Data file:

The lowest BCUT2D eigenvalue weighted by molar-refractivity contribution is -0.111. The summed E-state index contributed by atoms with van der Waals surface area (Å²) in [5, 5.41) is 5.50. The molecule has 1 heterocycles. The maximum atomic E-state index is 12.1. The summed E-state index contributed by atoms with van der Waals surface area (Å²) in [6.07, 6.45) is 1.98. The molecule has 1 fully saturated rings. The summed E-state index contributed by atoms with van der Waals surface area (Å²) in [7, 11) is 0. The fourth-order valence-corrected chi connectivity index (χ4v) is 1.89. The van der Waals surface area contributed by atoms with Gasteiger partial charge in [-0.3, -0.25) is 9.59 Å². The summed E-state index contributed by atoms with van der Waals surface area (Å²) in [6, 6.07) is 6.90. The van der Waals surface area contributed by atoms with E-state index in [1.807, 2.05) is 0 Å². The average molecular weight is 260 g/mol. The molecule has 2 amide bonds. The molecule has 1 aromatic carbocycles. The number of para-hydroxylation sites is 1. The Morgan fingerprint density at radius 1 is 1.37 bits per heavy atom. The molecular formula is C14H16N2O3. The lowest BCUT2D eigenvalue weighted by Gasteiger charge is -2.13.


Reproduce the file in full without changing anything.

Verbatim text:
The lowest BCUT2D eigenvalue weighted by molar-refractivity contribution is -0.111. The summed E-state index contributed by atoms with van der Waals surface area (Å²) in [5, 5.41) is 5.50. The molecule has 1 heterocycles. The maximum atomic E-state index is 12.1. The summed E-state index contributed by atoms with van der Waals surface area (Å²) in [6.07, 6.45) is 1.98. The molecule has 1 fully saturated rings. The summed E-state index contributed by atoms with van der Waals surface area (Å²) in [7, 11) is 0. The fourth-order valence-corrected chi connectivity index (χ4v) is 1.89. The van der Waals surface area contributed by atoms with Gasteiger partial charge in [-0.3, -0.25) is 9.59 Å². The summed E-state index contributed by atoms with van der Waals surface area (Å²) in [6, 6.07) is 6.90. The van der Waals surface area contributed by atoms with E-state index in [1.807, 2.05) is 0 Å². The average molecular weight is 260 g/mol. The molecule has 2 amide bonds. The molecule has 1 aromatic carbocycles. The number of para-hydroxylation sites is 1. The Morgan fingerprint density at radius 1 is 1.37 bits per heavy atom. The molecular formula is C14H16N2O3. The lowest BCUT2D eigenvalue weighted by Gasteiger charge is -2.13.